By statute, CIGA is not permitted to pay for any claims covered by worker‟s compensation insurance. Thus, the $50,000 settlement paid by CIGA necessarily was for general damages only. Nevertheless, a decision upheld by the Workers‟ Compensation Appeals Board, and now by this court, allows Bauer‟s employer to tap into the settlement to cover future expenses for medical services that may be provided to Baur as workers‟ compensation benefits. In other words, the $50,000 received by Bauer as general damages can be used by Bauer‟s employer to pay for special damages resulting from the tortfeasor‟s conduct. This means, having agreed to the settlement to compensate him for his general damages, Bauer could end up with no such compensation.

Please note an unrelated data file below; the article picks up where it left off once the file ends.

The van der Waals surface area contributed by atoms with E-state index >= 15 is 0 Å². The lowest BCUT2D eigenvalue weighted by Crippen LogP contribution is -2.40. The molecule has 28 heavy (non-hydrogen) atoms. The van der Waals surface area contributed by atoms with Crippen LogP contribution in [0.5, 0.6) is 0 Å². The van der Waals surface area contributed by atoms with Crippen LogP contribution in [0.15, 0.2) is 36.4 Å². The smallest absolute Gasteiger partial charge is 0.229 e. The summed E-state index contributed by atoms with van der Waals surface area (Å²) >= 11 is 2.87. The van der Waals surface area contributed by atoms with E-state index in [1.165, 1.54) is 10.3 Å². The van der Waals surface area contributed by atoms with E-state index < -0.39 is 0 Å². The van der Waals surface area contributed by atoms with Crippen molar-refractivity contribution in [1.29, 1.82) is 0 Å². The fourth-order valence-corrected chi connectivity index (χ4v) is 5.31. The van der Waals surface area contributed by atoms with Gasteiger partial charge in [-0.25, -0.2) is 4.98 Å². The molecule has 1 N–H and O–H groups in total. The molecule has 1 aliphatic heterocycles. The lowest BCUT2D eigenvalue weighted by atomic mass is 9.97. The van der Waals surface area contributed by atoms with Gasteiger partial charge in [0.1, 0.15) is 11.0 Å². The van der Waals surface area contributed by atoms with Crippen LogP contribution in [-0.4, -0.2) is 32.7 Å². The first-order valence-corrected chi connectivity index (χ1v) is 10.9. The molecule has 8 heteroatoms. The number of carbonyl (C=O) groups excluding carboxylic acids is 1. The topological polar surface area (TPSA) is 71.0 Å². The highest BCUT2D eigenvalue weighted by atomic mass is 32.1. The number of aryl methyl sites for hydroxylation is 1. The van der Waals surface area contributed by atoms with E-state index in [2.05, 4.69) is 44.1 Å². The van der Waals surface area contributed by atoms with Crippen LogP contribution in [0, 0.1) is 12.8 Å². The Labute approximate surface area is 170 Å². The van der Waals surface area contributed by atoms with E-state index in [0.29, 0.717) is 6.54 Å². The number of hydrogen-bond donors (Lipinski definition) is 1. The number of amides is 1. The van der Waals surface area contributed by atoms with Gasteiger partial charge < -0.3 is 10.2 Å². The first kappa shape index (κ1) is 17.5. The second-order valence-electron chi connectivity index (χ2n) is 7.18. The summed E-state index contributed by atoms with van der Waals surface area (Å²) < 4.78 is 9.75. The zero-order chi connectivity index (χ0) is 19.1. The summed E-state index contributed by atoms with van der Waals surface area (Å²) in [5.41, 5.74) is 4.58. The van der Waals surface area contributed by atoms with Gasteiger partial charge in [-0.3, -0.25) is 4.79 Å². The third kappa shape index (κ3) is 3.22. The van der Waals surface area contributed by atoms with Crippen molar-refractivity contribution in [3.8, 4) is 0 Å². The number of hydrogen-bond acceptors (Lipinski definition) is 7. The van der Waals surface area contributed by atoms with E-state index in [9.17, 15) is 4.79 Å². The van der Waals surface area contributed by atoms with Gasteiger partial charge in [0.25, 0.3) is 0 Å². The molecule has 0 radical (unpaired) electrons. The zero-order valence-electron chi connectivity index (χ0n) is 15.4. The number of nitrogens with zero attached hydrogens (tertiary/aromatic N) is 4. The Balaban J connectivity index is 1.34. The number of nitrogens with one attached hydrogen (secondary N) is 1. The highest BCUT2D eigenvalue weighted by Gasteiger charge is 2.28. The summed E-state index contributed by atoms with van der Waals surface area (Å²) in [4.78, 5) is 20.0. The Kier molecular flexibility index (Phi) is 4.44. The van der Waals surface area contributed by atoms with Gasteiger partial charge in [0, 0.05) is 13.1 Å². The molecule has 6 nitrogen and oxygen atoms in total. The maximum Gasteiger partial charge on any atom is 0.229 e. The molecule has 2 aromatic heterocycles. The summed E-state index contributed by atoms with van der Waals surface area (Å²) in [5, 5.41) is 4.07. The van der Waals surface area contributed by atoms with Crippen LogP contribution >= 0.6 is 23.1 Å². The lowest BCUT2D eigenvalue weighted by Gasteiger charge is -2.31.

The result is compelled by Labor Code section 3861. The fact that the result may be unfair is a matter for the Legislature, not this court, to address. As I have often said, if there is a flaw in a statutory scheme, it is up to the Legislature, not the courts, to correct it. (V.C. v. Superior Court (2009) 173 Cal.App.4th 1455, 1472-1473 (conc. opn. of Scotland, P.J.); In re Brent F. (2005) 130 Cal.App.4th 1124, 1130; Knight v. Superior Court (2005) 128 Cal.App.4th 14, 19; People v. Hunt (1999) 74 Cal.App.4th 939, 948; Souza v. Lauppe (1997) 59 Cal.App.4th 865, 874; In re Marriage of Fisk (1992) 2 Cal.App.4th 1698, 1702; Squaw Valley Ski Corp. v. Superior Court (1992) 2 Cal.App.4th 1499, 1515; City of Victorville v. County of San Bernardino (1991) 233 Cal.App.3d 1312, 1322; Williams v. County of San Joaquin (1990) 225 Cal.App.3d 1326, 1334; Neighbours v. Buzz Oates Enterprises (1990) 217 Cal.App.3d 325, 334.)
SCOTLAND, P. J.